Modular approach to ensure cheaper e-vehicles

Modular approach to ensure cheaper e-vehicles

Specific lightweight electric vehicles can be a significant contribution to “green” individual mobility. The problem: Since their sales figures never reach the level of real mass production, they can’t benefit from economies of scales as their conventional opponents. The pan-European R&D project EU-LIVE will do away with this drawback: A modular platform will enable much more economic manufacturing processes.
By eeNews Europe

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The electrification of the powertrain has led to the development of light electric two-, three- and four-wheel vehicles. Though they are much smaller and less complex than conventional gas-guzzlers, they are rather expensive, because the latter are manufactured in 10 to 100 times higher quantities. The low production volume however makes it impossible to achieve competitive prices for the environmentally friendly electric vehicles.

The EU-LIVE research partners are now developing a comprehensive European solution for the next generation of cost and energy efficient light vehicles for urban individual mobility. In what it is claimed an industry first in this market segment the partners plan to develop and establish a consistent modular approach that embraces fully and partially electrified powertrains – including wheel hub motors as well as body elements for a wide range of application scenarios and user groups. The modular approach makes it possible to significantly reduce manufacturing costs and, as a consequence, making these vehicles much more attractive for potential buyers.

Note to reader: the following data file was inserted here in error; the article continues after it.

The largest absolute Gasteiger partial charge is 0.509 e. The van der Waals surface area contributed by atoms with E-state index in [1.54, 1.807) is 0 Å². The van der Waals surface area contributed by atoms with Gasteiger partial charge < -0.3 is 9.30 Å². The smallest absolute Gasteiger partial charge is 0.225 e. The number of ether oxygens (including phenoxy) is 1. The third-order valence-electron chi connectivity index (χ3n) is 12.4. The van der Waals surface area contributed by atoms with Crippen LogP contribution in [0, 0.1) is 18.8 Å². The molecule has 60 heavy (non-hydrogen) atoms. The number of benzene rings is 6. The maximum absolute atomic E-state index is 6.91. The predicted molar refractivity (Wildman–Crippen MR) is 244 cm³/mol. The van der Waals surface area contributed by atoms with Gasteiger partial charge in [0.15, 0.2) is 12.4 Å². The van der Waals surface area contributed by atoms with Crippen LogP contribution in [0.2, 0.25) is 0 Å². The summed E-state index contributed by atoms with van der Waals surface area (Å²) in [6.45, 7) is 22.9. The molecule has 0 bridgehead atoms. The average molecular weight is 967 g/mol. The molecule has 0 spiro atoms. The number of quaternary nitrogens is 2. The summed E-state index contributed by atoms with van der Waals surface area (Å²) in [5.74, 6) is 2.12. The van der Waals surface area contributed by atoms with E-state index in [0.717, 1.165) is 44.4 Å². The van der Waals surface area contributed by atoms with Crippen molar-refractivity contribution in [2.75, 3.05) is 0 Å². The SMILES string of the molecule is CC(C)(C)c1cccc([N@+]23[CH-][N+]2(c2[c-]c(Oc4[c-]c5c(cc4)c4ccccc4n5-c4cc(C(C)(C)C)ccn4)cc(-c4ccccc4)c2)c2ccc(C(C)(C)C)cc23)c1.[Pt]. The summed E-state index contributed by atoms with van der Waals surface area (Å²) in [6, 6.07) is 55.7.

The project goal is defined as development and application of a systemic user-centred European approach for conception, design and production of a broad spectrum of L-class vehicles. The modular platform includes a multitude of powertrains, body implementations and further components for this class of vehicles as well as the integrated co-simulation of the overall system. At the highest possible extend, the platform will utilise standard interfaces established in the automotive market. The open concept increases the flexibility and facilitates reuse and exchange of components and systems for the electrical drivetrain across a wide range of L-class vehicles. Whether rather conventional designs of radically new vehicle concepts, the modular platform is intended to provide the basis for silent, energy efficient and safe individual urban mobility, the project consortium said in a statement.

The project has a budget of €6.7 million and is coordinated by the Virtual Vehicle Research Centre in Graz (Austria). It bundles the expertise of 12 partners from six European countries, including PSA Peugeot Citroen and Peugeot Scooters from France, automotive supplier Continental (Germany), Samsung Battery Systems (Austria), Fraunhofer Gesellschaft (Germany) Mondragon Goi Eskola Politeknikoa from Spain, Italian brake expert Brembo Spa as well as a number of further companies and institutions.

Further information: www.eu-live.eu

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